This work was made possible by the generous support of the American Foundation for Suicide Prevention, New York, NY, and the University of Pittsburgh Central Research Development Fund, Pittsburgh, PA. The authors wish to acknowledge the contributions of David Brent, MD, Department of Psychiatry, Pediatrics, and Epidemiology at the University of Pittsburgh School of Medicine and Graduate School of Public Health; Karen Evanczuk, PhD, CRNP, Family Nurse Practitioner, Department of Community Outreach, University of Pittsburgh Medical Center, UPMC McKeesport; and Susan Wesner, MSN, RN, Clinical Nurse Specialist, Services for Teens at Risk, Western Psychiatric Institute and Clinic, Pittsburgh, PA.
Complicated Grief and Suicidal Ideation in Adult Survivors of Suicide
Article first published online: 7 JAN 2011
2005 The American Association for Suicidology
Suicide and Life-Threatening Behavior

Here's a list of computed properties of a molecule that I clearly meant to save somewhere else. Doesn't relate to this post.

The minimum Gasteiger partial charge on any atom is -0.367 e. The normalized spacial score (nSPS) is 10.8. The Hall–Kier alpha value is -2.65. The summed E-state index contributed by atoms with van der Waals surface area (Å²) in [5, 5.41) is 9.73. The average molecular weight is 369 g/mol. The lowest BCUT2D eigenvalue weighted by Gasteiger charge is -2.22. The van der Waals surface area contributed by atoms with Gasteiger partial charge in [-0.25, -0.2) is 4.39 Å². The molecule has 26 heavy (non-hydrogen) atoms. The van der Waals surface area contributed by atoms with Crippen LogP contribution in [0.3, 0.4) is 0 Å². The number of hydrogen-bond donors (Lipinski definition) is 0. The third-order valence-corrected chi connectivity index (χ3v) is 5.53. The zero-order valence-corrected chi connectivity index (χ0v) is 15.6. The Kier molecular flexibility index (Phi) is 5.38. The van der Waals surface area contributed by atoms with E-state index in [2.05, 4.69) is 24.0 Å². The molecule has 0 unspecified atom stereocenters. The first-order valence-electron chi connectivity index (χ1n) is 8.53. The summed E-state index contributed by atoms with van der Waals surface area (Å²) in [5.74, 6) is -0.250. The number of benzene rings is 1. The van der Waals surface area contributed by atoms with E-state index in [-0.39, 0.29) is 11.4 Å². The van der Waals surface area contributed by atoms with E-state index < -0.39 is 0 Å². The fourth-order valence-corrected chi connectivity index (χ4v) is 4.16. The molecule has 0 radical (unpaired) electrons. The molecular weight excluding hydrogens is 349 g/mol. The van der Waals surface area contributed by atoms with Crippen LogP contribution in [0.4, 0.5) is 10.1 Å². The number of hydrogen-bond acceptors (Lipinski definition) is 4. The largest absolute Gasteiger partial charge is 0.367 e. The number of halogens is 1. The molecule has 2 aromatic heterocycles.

Volume 35, Issue 5, pages 498–506, October 2005
How to Cite
Mitchell, A. M., Kim, Y., Prigerson, H. G. and Mortimer, M. K. (2005), Complicated Grief and Suicidal Ideation in Adult Survivors of Suicide. Suicide and Life-Threat Behavi, 35: 498–506. doi: 10.1521/suli.2005.35.5.498
- Issue published online: 7 JAN 2011
- Article first published online: 7 JAN 2011
- Manuscript Received: May 18, 2004; Revision Accepted: December 20, 2004
While the prevalence of complicated grief has been demonstrated to be elevated in survivors of suicide, the association between complicated grief and suicidal ideation among adult suvivors of suicide has not been explored. The purpose of the present study is to examine the association between complicated grief and suicidal ideation in suicide survivors. The Inventory of Complicated Grief and the Beck Depression Inventory were administered to 60 adult survivors within 1 month of a death by suicide of a family member or significant other. Complicated grief was associated with a 9.68 (CI: 1.036, 90.417) times greater likelihood of suicidal ideation after controlling for depression, suggesting that syndromal complicated grief heightens vulnerability to suicidal ideation. Clinicians may provide more comprehensive assessments by recognizing the possibility of suicidal ideation in those with complicated grief.